F.B. Meyer said, "Don't waste your time waiting and longing for large opportunities which may never come. But faithfully handle the little things that are always claiming your attention." The little things that are always claiming our attention, things even outside the church like: returning phone calls, returning things you borrow in a reasonable time in the same or better condition, observing due dates on things like wedding invitations and library books and homework assignments, arriving on time. (Now this doesn't mean that we should be judging those who walk in late. We don't know their circumstances.) Following directions when given an assignment, keeping your word, following through on your commitments, even when something better comes along, thanking people for a favor done, and completing an assignment with excellence.

In response to His return our Lord said, "Who then is the faithful and sensible slave whom his master put in charge of his household to give them their food at the proper time? Blessed is that slave whom his master finds so doing when he comes" (Mt. 24:45-46). One chapter later, in the parable of the talents that I read earlier, our Lord said, "Well done, good and faithful slave. You were faithful with a few things, I will put you in charge of many things; enter into the joy of your master" (Mt. 25:21, 23). In Proverbs we read, "A faithful man will abound with blessings" (Pr. 28:20a).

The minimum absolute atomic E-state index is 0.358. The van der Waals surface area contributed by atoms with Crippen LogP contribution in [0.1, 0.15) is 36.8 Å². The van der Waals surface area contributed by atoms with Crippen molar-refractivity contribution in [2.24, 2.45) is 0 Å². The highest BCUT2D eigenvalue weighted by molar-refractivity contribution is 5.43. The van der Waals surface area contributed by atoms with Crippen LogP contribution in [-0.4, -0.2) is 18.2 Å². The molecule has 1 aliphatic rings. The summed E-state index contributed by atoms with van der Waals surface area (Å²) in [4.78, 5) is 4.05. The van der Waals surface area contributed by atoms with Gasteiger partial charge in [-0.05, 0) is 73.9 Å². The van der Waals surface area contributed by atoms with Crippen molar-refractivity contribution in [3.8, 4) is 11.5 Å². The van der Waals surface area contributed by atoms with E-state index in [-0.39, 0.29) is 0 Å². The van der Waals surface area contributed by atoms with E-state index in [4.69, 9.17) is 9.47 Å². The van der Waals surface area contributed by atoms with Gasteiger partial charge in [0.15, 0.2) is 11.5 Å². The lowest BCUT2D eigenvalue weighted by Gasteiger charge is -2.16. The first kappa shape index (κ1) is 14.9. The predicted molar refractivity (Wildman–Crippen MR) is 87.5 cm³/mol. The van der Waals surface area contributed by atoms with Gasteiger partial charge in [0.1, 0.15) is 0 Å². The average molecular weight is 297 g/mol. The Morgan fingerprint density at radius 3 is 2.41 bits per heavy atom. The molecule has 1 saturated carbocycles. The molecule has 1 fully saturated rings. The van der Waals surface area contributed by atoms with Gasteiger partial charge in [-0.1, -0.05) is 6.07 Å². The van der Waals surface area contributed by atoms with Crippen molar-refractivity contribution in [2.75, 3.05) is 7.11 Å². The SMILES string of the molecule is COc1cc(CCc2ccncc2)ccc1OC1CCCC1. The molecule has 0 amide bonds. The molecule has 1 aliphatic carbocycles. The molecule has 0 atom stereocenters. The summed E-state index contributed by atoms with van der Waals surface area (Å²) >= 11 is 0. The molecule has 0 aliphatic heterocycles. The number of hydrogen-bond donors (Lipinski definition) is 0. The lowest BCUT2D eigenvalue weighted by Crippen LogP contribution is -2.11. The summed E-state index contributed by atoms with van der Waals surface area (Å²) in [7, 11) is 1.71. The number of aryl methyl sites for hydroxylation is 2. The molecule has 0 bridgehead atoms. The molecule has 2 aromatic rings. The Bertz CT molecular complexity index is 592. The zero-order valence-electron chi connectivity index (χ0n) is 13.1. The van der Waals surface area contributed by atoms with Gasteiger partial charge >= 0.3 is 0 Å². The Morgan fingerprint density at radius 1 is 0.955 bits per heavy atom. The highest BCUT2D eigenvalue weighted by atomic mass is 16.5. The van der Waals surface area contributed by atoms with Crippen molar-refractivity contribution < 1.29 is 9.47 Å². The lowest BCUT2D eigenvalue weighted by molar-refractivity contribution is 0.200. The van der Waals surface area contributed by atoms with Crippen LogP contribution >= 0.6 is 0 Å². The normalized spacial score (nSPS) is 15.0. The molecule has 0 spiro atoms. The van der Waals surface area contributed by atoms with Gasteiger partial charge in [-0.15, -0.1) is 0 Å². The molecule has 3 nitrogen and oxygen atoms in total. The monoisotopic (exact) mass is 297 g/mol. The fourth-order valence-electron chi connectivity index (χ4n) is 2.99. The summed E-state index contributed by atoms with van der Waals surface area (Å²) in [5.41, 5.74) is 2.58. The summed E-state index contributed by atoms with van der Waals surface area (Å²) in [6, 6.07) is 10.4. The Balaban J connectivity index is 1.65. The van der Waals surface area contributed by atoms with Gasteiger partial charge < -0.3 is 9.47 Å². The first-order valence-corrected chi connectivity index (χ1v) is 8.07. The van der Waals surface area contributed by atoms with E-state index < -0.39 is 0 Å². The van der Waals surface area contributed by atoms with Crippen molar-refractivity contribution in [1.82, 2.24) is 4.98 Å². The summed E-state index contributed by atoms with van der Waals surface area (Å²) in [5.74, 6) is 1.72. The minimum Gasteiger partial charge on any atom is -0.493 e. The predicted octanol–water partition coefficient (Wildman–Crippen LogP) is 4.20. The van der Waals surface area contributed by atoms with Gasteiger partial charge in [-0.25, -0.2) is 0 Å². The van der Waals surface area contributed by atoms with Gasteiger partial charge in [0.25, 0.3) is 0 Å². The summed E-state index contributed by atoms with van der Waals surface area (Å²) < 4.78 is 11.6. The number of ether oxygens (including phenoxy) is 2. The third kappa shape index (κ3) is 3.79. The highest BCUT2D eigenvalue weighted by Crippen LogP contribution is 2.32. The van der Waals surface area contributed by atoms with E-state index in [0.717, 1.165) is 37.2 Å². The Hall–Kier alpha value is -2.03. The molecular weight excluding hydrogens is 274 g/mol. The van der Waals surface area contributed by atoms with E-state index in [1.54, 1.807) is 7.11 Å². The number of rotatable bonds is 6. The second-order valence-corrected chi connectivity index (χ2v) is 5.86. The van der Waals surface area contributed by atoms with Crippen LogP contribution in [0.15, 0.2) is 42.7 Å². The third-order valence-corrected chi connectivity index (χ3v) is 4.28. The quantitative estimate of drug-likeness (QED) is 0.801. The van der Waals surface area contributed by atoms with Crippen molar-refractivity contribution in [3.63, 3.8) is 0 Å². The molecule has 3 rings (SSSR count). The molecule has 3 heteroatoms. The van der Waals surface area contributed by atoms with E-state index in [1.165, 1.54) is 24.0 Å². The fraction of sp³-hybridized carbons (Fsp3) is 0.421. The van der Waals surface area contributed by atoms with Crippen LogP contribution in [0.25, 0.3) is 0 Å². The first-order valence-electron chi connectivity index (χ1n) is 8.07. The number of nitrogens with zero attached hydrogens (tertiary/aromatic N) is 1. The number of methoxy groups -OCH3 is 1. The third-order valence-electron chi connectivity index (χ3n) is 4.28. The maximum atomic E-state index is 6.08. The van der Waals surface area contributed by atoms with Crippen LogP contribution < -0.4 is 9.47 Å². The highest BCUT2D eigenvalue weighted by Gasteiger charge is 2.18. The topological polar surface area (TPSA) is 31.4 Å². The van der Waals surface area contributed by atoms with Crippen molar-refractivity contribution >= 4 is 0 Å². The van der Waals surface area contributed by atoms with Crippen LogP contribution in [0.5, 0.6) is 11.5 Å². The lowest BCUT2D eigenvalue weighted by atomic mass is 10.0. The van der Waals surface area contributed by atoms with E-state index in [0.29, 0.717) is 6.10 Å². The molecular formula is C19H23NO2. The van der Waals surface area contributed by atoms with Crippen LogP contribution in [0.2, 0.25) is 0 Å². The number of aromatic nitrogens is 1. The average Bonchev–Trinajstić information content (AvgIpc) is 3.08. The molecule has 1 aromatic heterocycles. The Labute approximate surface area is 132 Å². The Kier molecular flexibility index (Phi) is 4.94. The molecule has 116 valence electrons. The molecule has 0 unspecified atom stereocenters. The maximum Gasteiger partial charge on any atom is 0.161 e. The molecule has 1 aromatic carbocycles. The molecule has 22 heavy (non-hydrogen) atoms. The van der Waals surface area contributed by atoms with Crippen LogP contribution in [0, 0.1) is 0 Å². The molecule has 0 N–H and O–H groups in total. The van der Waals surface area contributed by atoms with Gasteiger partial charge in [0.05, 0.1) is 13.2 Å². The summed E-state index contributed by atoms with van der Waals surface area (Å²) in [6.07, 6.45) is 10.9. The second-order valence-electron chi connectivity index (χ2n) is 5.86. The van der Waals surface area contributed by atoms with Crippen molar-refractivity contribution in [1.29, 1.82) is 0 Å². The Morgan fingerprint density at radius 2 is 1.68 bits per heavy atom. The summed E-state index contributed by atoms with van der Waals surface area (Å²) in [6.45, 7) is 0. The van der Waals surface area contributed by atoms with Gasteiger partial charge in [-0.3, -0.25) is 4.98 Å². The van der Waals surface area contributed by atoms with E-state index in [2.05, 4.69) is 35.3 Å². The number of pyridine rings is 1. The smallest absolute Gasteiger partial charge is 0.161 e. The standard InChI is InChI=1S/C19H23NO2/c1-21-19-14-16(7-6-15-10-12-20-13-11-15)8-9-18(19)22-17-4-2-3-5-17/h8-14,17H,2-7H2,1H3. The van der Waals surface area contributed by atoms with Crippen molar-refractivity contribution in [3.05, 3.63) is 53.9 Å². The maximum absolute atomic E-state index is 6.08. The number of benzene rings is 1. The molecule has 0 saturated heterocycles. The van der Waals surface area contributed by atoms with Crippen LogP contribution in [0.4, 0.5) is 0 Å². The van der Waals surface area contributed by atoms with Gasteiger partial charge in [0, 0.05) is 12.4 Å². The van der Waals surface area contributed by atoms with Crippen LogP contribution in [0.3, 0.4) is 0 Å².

Jesus wants His children faithful in all things. He does not hold us accountable for success (that's His prerogative), but He does hold us accountable for faithfulness. Everything we do should be viewed as a spiritual service unto the Lord. There is no division between the spiritual and the secular.

Does He find us faithful in "all things?" Are we emulating the character of God? Is our faithfulness a demonstration and overflow of our faith in God? Do you agree that faithfulness could be one of the greatest marks of integrity? Do we possess the "forgotten fruit" of faithfulness? Do we long to hear our Savior say upon our entrance to glory, "Well done (My) good and faithful servant" (NIV)?